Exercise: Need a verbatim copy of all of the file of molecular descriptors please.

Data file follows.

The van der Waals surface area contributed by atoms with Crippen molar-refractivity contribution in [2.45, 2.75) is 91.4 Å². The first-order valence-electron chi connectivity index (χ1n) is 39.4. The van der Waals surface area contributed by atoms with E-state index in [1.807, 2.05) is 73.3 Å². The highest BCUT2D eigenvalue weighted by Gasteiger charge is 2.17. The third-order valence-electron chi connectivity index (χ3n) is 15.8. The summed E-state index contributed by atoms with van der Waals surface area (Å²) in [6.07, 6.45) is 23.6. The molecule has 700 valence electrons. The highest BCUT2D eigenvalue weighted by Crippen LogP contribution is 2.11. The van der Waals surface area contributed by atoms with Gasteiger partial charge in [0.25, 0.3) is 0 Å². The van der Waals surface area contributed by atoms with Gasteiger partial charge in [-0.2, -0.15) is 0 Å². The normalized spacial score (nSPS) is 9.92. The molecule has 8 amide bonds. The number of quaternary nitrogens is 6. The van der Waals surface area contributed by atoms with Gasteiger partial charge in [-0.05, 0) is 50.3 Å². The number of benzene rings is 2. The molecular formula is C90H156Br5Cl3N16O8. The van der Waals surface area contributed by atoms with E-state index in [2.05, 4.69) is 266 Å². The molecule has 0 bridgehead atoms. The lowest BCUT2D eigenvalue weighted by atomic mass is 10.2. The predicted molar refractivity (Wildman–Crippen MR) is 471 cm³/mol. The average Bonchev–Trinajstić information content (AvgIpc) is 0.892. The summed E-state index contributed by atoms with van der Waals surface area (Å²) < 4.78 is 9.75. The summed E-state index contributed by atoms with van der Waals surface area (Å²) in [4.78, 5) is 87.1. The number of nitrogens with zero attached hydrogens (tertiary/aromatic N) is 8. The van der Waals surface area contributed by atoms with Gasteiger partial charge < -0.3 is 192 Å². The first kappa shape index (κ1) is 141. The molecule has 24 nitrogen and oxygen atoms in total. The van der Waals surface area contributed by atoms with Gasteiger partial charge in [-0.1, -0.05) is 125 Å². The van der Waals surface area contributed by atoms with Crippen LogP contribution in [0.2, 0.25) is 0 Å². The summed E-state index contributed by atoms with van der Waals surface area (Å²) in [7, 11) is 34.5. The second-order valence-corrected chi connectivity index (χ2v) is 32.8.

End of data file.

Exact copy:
The van der Waals surface area contributed by atoms with Crippen molar-refractivity contribution in [2.45, 2.75) is 91.4 Å². The first-order valence-electron chi connectivity index (χ1n) is 39.4. The van der Waals surface area contributed by atoms with E-state index in [1.807, 2.05) is 73.3 Å². The highest BCUT2D eigenvalue weighted by Gasteiger charge is 2.17. The third-order valence-electron chi connectivity index (χ3n) is 15.8. The summed E-state index contributed by atoms with van der Waals surface area (Å²) in [6.07, 6.45) is 23.6. The molecule has 700 valence electrons. The highest BCUT2D eigenvalue weighted by Crippen LogP contribution is 2.11. The van der Waals surface area contributed by atoms with Gasteiger partial charge in [0.25, 0.3) is 0 Å². The van der Waals surface area contributed by atoms with Gasteiger partial charge in [-0.2, -0.15) is 0 Å². The normalized spacial score (nSPS) is 9.92. The molecule has 8 amide bonds. The number of quaternary nitrogens is 6. The van der Waals surface area contributed by atoms with Gasteiger partial charge in [-0.05, 0) is 50.3 Å². The number of benzene rings is 2. The molecular formula is C90H156Br5Cl3N16O8. The van der Waals surface area contributed by atoms with E-state index in [2.05, 4.69) is 266 Å². The molecule has 0 bridgehead atoms. The lowest BCUT2D eigenvalue weighted by atomic mass is 10.2. The predicted molar refractivity (Wildman–Crippen MR) is 471 cm³/mol. The average Bonchev–Trinajstić information content (AvgIpc) is 0.892. The summed E-state index contributed by atoms with van der Waals surface area (Å²) < 4.78 is 9.75. The summed E-state index contributed by atoms with van der Waals surface area (Å²) in [4.78, 5) is 87.1. The number of nitrogens with zero attached hydrogens (tertiary/aromatic N) is 8. The van der Waals surface area contributed by atoms with Gasteiger partial charge < -0.3 is 192 Å². The first kappa shape index (κ1) is 141. The molecule has 24 nitrogen and oxygen atoms in total. The van der Waals surface area contributed by atoms with Gasteiger partial charge in [-0.1, -0.05) is 125 Å². The van der Waals surface area contributed by atoms with Crippen LogP contribution in [0.2, 0.25) is 0 Å². The summed E-state index contributed by atoms with van der Waals surface area (Å²) in [7, 11) is 34.5. The second-order valence-corrected chi connectivity index (χ2v) is 32.8.